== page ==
“You get joy from having a dog around, pride from the effort you put in to help that puppy mature and get ready for the job it’ll go on to do, and friendships that come about from being part of such a wonderful charity.”

Puppy in training Bee

So says Janet, a puppy socialiser for Dogs for Good, who, after losing her beloved collie Labrador cross after 14 happy years together, found herself at a bit of a loose end.  “I’ve had dogs all my life and I’m very active and sociable so as well as missing my lovely pet dog, I also missed the walks and chatting to other dog owners in the park,” says Janet.

Then one day, she saw an advert in her local paper which caught her eye.  “The advert said that Dogs for Good were looking for volunteer puppy socialisers – well, that sounded right up my street!  I filled out the form, had an interview with the local Dogs for Good Puppy Socialising team and found myself with my first puppy, Rose, six weeks later.  They don’t hang about! ” she laughs.

Now on her third puppy, Bee, Janet has lots of experience but will never forget the strange feeling that came from taking her first puppy into a shop.  “I kept looking over my shoulder, thinking I was going to get told off!” she laughs.  “You bring them up to be good citizens, like you would any dog,” she explains.  “But front of mind, you always remember that these dogs have a special job to do later in their lives.”

Bee as a tiny puppy

“I do things really slowly so that whatever I’m teaching them really sinks in, and use everything that I have in my area to expose them to as much as I can.  We have a local hospital and the nurses there are happy for me to sit in random clinics – Bee has seen bloods being taken and all sorts!”

The social side of things is also very important to Janet.  You end up part of a big family,” she says.  “You make friends with other socialisers – I’ve made so many lovely friends – and there’s always someone from Dogs for Good at the end of a phone if you need advice or help.”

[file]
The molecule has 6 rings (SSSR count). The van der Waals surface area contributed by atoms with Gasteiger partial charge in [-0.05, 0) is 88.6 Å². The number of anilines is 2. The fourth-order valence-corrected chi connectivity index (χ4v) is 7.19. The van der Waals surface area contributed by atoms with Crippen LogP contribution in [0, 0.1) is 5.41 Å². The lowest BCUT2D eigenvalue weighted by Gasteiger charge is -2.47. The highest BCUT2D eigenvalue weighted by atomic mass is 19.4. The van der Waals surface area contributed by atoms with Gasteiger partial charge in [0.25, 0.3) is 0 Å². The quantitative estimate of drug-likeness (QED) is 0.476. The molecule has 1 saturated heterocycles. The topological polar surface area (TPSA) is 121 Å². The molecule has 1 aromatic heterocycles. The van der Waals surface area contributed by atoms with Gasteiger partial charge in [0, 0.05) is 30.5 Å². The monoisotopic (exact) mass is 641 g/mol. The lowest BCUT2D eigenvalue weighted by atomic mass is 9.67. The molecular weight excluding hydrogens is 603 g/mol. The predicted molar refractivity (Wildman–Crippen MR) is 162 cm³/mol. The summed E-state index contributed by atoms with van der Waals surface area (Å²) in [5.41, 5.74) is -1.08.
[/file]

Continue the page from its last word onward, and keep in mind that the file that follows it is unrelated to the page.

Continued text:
Janet says that while there are many pros to being a puppy socialiser, occasionally the odd con creeps in.  “I decided to go to our local designer outlet shopping centre for a spot of retail therapy and of course, I took Bee with me. I spent hours there and didn’t spend a dime,” she laughs.  “People kept coming up to me to ask about Bee and I spent so much time chatting, I was exhausted and went home empty-handed…”

Puppy with a purpose

Janet knows that Bee will go on to make a massive difference to someone’s life and that makes it easier to bear when her job is done and the puppies go onto the next phase of their life to train as assistance dogs.

“Yes, it’s really hard for a week or two but then I get my next puppy and it all starts again,” she says.  “I’m lucky that some of the people that have been matched with my puppies have been in touch with me and when you meet them or hear their stories, it puts it all into perspective.  I’m so proud to be part of it.”

Could you be a puppy socialiser?

We’re currently looking for volunteer socialisers in the North West to care for our pups. Find out more and register interest.